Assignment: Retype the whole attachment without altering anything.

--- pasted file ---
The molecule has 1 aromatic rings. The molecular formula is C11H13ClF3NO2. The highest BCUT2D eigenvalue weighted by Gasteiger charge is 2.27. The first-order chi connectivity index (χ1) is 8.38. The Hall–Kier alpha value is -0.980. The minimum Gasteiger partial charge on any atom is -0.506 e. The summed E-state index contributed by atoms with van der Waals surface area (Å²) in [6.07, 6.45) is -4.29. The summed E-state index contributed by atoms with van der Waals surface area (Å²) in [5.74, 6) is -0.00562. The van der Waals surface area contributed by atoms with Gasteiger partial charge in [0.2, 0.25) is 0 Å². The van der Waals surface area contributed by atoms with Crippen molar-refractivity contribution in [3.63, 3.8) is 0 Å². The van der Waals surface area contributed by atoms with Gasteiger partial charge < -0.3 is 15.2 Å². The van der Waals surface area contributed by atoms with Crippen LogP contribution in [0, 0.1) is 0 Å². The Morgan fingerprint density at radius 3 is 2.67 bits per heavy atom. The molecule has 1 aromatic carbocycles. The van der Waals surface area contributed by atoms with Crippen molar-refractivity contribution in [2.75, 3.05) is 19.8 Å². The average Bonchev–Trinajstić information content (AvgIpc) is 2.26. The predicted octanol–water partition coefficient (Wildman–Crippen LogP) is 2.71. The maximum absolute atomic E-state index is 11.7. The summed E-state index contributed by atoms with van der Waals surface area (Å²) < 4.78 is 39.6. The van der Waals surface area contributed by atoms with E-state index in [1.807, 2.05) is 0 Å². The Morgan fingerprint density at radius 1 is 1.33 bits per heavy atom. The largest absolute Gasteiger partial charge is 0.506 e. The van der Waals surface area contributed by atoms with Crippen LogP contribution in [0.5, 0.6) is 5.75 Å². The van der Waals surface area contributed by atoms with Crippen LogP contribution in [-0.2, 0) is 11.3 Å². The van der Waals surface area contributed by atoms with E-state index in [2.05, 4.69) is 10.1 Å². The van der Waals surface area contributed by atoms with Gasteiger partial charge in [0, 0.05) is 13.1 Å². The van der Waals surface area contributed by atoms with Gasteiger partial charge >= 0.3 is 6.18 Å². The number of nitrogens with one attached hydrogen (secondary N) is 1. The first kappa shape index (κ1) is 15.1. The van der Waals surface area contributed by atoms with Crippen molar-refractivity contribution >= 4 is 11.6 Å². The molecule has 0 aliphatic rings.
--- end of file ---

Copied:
The molecule has 1 aromatic rings. The molecular formula is C11H13ClF3NO2. The highest BCUT2D eigenvalue weighted by Gasteiger charge is 2.27. The first-order chi connectivity index (χ1) is 8.38. The Hall–Kier alpha value is -0.980. The minimum Gasteiger partial charge on any atom is -0.506 e. The summed E-state index contributed by atoms with van der Waals surface area (Å²) in [6.07, 6.45) is -4.29. The summed E-state index contributed by atoms with van der Waals surface area (Å²) in [5.74, 6) is -0.00562. The van der Waals surface area contributed by atoms with Gasteiger partial charge in [0.2, 0.25) is 0 Å². The van der Waals surface area contributed by atoms with Crippen molar-refractivity contribution in [3.63, 3.8) is 0 Å². The van der Waals surface area contributed by atoms with Gasteiger partial charge < -0.3 is 15.2 Å². The van der Waals surface area contributed by atoms with Crippen LogP contribution in [0, 0.1) is 0 Å². The Morgan fingerprint density at radius 3 is 2.67 bits per heavy atom. The molecule has 1 aromatic carbocycles. The van der Waals surface area contributed by atoms with Crippen molar-refractivity contribution in [2.75, 3.05) is 19.8 Å². The average Bonchev–Trinajstić information content (AvgIpc) is 2.26. The predicted octanol–water partition coefficient (Wildman–Crippen LogP) is 2.71. The maximum absolute atomic E-state index is 11.7. The summed E-state index contributed by atoms with van der Waals surface area (Å²) < 4.78 is 39.6. The van der Waals surface area contributed by atoms with E-state index in [1.807, 2.05) is 0 Å². The Morgan fingerprint density at radius 1 is 1.33 bits per heavy atom. The largest absolute Gasteiger partial charge is 0.506 e. The van der Waals surface area contributed by atoms with Crippen LogP contribution in [0.5, 0.6) is 5.75 Å². The van der Waals surface area contributed by atoms with Crippen LogP contribution in [-0.2, 0) is 11.3 Å². The van der Waals surface area contributed by atoms with E-state index in [2.05, 4.69) is 10.1 Å². The van der Waals surface area contributed by atoms with Gasteiger partial charge in [0, 0.05) is 13.1 Å². The van der Waals surface area contributed by atoms with Gasteiger partial charge >= 0.3 is 6.18 Å². The number of nitrogens with one attached hydrogen (secondary N) is 1. The first kappa shape index (κ1) is 15.1. The van der Waals surface area contributed by atoms with Crippen molar-refractivity contribution >= 4 is 11.6 Å². The molecule has 0 aliphatic rings.